It feels strange to write “thrilling” and “cholera” in the same sentence, but “The Ghost Map” by science writer Steven Johnson is a thrilling historical account of a horrible cholera outbreak in Victorian London. The reader who nominated this title for One Read calls it a “fascinating” story about the early detection of communicable disease. At the center of this tale is Dr. John Snow who revolutionized the way we think about disease, cities, science and the modern world.
This work of nonfiction moves quickly, with the central characters working to solve this public health puzzle. The blending of history, science and medicine make this an engaging read.
See what other books your fellow readers have suggested for One Read 2014!
With her debut novel “The Coldest Winter Ever,” first published in 1999, hip-hop artist and activist Sister Souljah spawned the new genre of urban fiction. Gritty, realistic and often raw, these works typically feature African-American main characters in a contemporary setting and deal with relationships, violence and street life. In this groundbreaking book, Santiaga, the daughter of one of Brooklyn’s most powerful drug kingpins, uses her own weapons – including sex and an aggressive attitude – to stay on top after her father’s empire is threatened by a drug war.
Our nominator describes this novel as “one of the first works of African-American fiction incorporating love, real struggles, crime and morality.” This reader believes it would make a great community read because “it sends subliminal messages of worth while lighting the flame to seek knowledge through one girl’s story. I loved and hated the characters, yet I can see how all races can grow to understand how to educate and relate to the young, urban African-Americans in our communities through her novels, thus seeing [these young people] as an asset and not a liability.”
Read about other books nominated for One Read 2014.
We hope you’ve enjoyed reading about just a handful of the more than 100 titles local readers have suggested for One Read 2014. The final book we will highlight here is Daniel Brown’s “The Boys in the Boat: Nine Americans and Their Epic Quest for Gold at the 1936 Berlin Olympics.” This book will appeal to sports fans and anyone else who loves emotionally-charged writing and rooting for the underdog.
“The Boys in the Boat” follows the University of Washington’s 1936 eight-oar crew, made of up working-class young men, as they pursue their dreams of winning Olympic gold. Our nominator calls this book, “a great story of perseverance against the backdrop of the Depression and the rise of Nazi Germany. [It has] great character development, a good story, and it’s well written.”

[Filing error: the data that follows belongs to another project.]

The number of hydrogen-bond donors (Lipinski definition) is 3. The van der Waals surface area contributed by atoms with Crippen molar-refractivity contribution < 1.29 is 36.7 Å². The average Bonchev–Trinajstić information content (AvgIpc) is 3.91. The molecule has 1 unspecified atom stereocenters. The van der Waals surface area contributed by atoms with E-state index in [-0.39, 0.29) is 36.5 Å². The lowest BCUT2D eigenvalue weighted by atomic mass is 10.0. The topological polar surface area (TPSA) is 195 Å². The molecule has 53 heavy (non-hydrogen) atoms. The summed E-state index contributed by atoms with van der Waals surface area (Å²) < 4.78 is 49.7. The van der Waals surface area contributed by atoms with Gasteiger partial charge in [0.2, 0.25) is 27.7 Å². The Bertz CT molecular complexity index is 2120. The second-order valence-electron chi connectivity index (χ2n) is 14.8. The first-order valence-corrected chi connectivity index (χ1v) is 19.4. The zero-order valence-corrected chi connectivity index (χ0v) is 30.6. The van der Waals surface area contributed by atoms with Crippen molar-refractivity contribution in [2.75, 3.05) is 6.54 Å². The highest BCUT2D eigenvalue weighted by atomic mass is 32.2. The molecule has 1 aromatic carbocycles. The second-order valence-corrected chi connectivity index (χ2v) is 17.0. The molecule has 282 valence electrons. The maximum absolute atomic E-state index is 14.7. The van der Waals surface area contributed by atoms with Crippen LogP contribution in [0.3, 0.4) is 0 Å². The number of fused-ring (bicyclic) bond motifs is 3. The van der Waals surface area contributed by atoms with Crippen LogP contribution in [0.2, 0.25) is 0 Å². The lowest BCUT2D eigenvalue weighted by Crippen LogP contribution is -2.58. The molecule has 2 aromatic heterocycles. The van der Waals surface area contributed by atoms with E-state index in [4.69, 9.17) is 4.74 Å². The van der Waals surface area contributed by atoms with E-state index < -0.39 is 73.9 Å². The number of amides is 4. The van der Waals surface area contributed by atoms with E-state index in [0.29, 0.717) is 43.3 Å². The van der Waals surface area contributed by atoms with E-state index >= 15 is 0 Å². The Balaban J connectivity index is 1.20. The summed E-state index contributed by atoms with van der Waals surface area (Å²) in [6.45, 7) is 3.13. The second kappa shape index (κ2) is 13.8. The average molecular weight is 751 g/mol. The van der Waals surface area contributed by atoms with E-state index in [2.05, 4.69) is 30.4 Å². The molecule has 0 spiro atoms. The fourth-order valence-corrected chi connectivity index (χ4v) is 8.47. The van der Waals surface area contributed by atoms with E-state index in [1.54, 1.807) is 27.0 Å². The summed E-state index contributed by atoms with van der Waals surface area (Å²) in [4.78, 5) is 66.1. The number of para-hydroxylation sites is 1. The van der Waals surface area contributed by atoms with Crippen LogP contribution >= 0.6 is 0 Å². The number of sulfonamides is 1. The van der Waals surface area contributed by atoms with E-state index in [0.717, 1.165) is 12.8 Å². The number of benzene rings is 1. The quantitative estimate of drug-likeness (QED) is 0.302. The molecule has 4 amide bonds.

See what other area readers have read and loved this year, and thank you for being a part of One Read.
An area reader has nominated Daphne Miller’s “Farmacology: What Innovative Family Farming Can Teach Us About Health and Healing” for One Read 2014. Our nominator writes that this book “addresses concerns about sustainability and living with nature as opposed to trying to fight nature.”
Miller, a physician, offers an approach to sustainable health and healing based on the intimate link between farming and medicine, interweaving the wisdom of farmers committed to sustainable agriculture with the expertise of scientists and researchers. With the increased concern about where our food comes from and how its production affects the health of people and the planet, this is a timely read.
Check out the other One Read nominations we’ve highlighted this month.
Novelist Barbara Kingsolver is known for using literary fiction to deliver social messages, and her book “Flight Behavior,” nominated for One Read 2014, is no exception with its focus on global warming. Dellarobia Turnbow is a discontent Tennessee farm wife engaging in a flirtatious relationship with a younger man when she discovers what looks like an unusual fire in a forested valley behind her house. This curiosity turns out to be a mass of butterflies, their migration disrupted, which causes a stir in the scientific and local communities, garners a great deal of media attention and leads to Dellarobia confronting and questioning everything she thought she believed in.
An area reader thinks this book would make a great community read: “This book is more than one woman’s migration into self-sufficiency. It deals with ecological, environmental, religious and educational issues in a wryly humorous way.”
Want more book recommendations? See what your friends and neighbors are recommending for One Read.